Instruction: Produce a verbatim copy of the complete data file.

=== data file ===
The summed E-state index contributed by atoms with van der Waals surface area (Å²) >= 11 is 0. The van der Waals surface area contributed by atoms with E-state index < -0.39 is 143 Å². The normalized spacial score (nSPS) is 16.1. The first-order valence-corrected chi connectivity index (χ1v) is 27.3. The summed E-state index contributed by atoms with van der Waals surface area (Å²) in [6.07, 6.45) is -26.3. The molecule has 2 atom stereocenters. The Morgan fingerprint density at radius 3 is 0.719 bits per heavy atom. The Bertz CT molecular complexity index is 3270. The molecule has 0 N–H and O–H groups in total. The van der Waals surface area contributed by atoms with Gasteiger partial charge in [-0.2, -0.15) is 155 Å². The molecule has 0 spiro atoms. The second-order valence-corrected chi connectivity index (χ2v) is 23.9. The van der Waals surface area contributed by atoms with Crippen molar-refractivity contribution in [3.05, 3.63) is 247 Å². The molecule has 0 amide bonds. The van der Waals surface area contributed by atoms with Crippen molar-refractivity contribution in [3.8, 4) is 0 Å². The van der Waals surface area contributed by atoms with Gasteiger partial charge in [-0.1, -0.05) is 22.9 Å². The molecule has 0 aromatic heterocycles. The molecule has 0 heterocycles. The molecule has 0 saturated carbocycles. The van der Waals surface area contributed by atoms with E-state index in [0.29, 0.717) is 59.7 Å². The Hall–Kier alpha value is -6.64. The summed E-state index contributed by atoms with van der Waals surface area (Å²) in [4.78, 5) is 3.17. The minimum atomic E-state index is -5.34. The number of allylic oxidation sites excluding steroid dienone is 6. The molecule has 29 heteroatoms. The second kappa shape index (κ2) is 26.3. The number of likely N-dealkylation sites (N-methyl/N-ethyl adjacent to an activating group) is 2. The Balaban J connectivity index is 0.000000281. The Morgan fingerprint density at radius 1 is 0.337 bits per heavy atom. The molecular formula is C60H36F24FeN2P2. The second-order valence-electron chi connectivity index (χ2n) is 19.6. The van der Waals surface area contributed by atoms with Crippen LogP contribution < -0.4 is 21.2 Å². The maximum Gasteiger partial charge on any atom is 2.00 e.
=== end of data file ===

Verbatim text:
The summed E-state index contributed by atoms with van der Waals surface area (Å²) >= 11 is 0. The van der Waals surface area contributed by atoms with E-state index < -0.39 is 143 Å². The normalized spacial score (nSPS) is 16.1. The first-order valence-corrected chi connectivity index (χ1v) is 27.3. The summed E-state index contributed by atoms with van der Waals surface area (Å²) in [6.07, 6.45) is -26.3. The molecule has 2 atom stereocenters. The Morgan fingerprint density at radius 3 is 0.719 bits per heavy atom. The Bertz CT molecular complexity index is 3270. The molecule has 0 N–H and O–H groups in total. The van der Waals surface area contributed by atoms with Gasteiger partial charge in [-0.2, -0.15) is 155 Å². The molecule has 0 spiro atoms. The second-order valence-corrected chi connectivity index (χ2v) is 23.9. The van der Waals surface area contributed by atoms with Crippen molar-refractivity contribution in [3.05, 3.63) is 247 Å². The molecule has 0 amide bonds. The van der Waals surface area contributed by atoms with Crippen molar-refractivity contribution in [3.8, 4) is 0 Å². The van der Waals surface area contributed by atoms with Gasteiger partial charge in [-0.1, -0.05) is 22.9 Å². The molecule has 0 aromatic heterocycles. The molecule has 0 heterocycles. The molecule has 0 saturated carbocycles. The van der Waals surface area contributed by atoms with E-state index in [0.29, 0.717) is 59.7 Å². The Hall–Kier alpha value is -6.64. The summed E-state index contributed by atoms with van der Waals surface area (Å²) in [4.78, 5) is 3.17. The minimum atomic E-state index is -5.34. The number of allylic oxidation sites excluding steroid dienone is 6. The molecule has 29 heteroatoms. The second kappa shape index (κ2) is 26.3. The number of likely N-dealkylation sites (N-methyl/N-ethyl adjacent to an activating group) is 2. The Balaban J connectivity index is 0.000000281. The Morgan fingerprint density at radius 1 is 0.337 bits per heavy atom. The molecular formula is C60H36F24FeN2P2. The second-order valence-electron chi connectivity index (χ2n) is 19.6. The van der Waals surface area contributed by atoms with Crippen LogP contribution < -0.4 is 21.2 Å². The maximum Gasteiger partial charge on any atom is 2.00 e.